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Accessibility Testing in AMY

Automated Testing

The automated tests aim to test one page corresponding to each template in amy/templates (including base templates and the includes subfolder). New templates should have a corresponding URL added to the .pa11yci config file. As such, templates added since the last update to .pa11yci are not tested.


The GitHub Actions workflow includes options for testing with both pa11y and Google Lighthouse. In both cases, the report can be found in the artifacts attached to the workflow run. The report contains one HTML file for each page covered by the tests, plus a summary file (something like index.html).

Local testing

See the AMY README for instructions on running the tests on your own machine.


The following pages cannot be effectively tested automatically at the moment. Problems include:

  • page inaccessible to logged-in admin (`/terms/action_required``)
  • objects unavailable (e.g. no available signups for instructors to view)
  • file upload required (bulk uploads)
  • domain/slug required in URL, but organizations and events are randomly generated

Manual Testing Workflow

This assumes you are testing in Google Chrome on a Windows computer. It's also possible to test in other browsers and OSs (indeed, this is encouraged), but some tools and features may differ (e.g. Device Mode). The AMY team are not experts, so this workflow is likely to evolve over time.

  1. Bookmark the Web Content Accessibility Guidelines 2.1, which we'll be using as a reference throughout.
  2. Create a spreadsheet which lists all the criteria, so you can mark each one passed or failed. Alternatively, use the WCAG-EM Report Tool, but note that it won't save your data if you close the page.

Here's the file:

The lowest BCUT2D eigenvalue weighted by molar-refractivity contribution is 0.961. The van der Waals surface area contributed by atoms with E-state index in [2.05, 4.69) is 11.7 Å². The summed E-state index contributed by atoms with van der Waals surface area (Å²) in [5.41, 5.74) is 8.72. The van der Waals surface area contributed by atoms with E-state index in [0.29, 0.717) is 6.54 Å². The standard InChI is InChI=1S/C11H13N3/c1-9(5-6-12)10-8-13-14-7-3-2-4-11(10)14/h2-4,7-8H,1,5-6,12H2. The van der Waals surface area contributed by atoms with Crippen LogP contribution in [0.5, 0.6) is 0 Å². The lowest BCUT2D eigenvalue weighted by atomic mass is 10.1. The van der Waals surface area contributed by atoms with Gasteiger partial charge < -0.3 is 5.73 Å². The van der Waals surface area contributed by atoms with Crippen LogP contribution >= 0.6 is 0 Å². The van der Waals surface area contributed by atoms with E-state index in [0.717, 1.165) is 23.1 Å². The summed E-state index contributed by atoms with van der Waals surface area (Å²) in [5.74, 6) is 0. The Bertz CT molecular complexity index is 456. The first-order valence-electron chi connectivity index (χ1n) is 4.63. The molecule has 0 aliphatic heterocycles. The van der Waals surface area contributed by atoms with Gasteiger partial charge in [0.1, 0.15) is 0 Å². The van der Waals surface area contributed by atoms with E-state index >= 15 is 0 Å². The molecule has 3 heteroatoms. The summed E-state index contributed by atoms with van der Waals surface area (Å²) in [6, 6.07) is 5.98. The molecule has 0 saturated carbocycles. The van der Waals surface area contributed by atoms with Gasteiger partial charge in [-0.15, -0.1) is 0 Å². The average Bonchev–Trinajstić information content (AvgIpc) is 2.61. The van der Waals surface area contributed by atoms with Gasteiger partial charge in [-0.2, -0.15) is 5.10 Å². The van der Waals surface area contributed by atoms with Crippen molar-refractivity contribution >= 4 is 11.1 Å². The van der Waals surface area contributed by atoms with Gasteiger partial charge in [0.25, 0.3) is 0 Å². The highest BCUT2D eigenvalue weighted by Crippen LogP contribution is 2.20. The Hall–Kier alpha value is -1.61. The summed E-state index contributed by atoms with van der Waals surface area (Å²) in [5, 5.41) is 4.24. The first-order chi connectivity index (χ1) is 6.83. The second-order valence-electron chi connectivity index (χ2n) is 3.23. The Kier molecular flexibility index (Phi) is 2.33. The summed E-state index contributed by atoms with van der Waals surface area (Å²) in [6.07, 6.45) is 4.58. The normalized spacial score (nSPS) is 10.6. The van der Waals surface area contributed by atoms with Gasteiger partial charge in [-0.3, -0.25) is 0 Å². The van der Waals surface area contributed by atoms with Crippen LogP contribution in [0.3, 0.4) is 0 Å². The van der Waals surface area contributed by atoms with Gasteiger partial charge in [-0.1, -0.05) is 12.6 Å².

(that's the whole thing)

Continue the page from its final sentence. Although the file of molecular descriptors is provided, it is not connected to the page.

3. Install the WAVE and axe devTools extensions (you don't need the Pro version of axe devTools)
  4. Run WAVE and axe devTools on the target page. Where there are failures, the extensions will state the associated WCAG criterion - mark this criterion failed.
  5. Run Lighthouse and/or Pa11y on a local version of the page (see Run accessibility tests locally), and note any failures. These should broadly match the output of axe devTools, but each package is slightly different in what info it provides.
  6. Step through the A11y Project Checklist and note any failures. Each checklist item is matched to a WCAG criterion.
  7. Use the Nu Html Checker to validate the HTML. You can do this by setting the input to 'Check by text input' and copy-pasting the test page's source code into it. Note: don't do this with the DJDT panel enabled, it makes the source code much larger and the checker will crash. (WCAG criterion: 4.1.1 Parsing)
  8. Use the Device Mode features in Chrome DevTools to simulate a mobile viewport. Use the 'Mobile S - 320px' width preset (on the bar just below the dimensions). Check if the page scrolls in two dimensions (bad) and if any content or functionality is lost. (WCAG criteria: 1.3.4 Orientation and 1.4.10 Reflow)
  9. Use a screen reader (e.g. NVDA, which is free) and keyboard-only navigation to operate the page. Is anything confusing or inaccessible? Map it to the appropriate WCAG criterion. (This step requires some practice with NVDA to effectively model how full-time screen reader users navigate pages. See Further Reading below.)
  10. Manually study the page to fill in any gaps that need some human assessment (e.g. WCAG 1.3.5 Identify Input Purpose, 2.4.5 Multiple Ways, 2.5.x Input Modalities, 3.2.3 Consistent Navigation, 3.2.4 Consistent Identification, 3.3.x Input Assistance)
  11. If the page has multiple states (e.g. a dropdown expanded, date picker activated, content appearing on hover/focus, etc.), repeat the process with the page in each state.
  12. If unsure if a pattern is a failure of a particular criterion X, read the 'Understanding X' and 'How to Meet X' pages, linked from X in the WCAG 2.1 document. If still unsure, make a note and move on.

Further Reading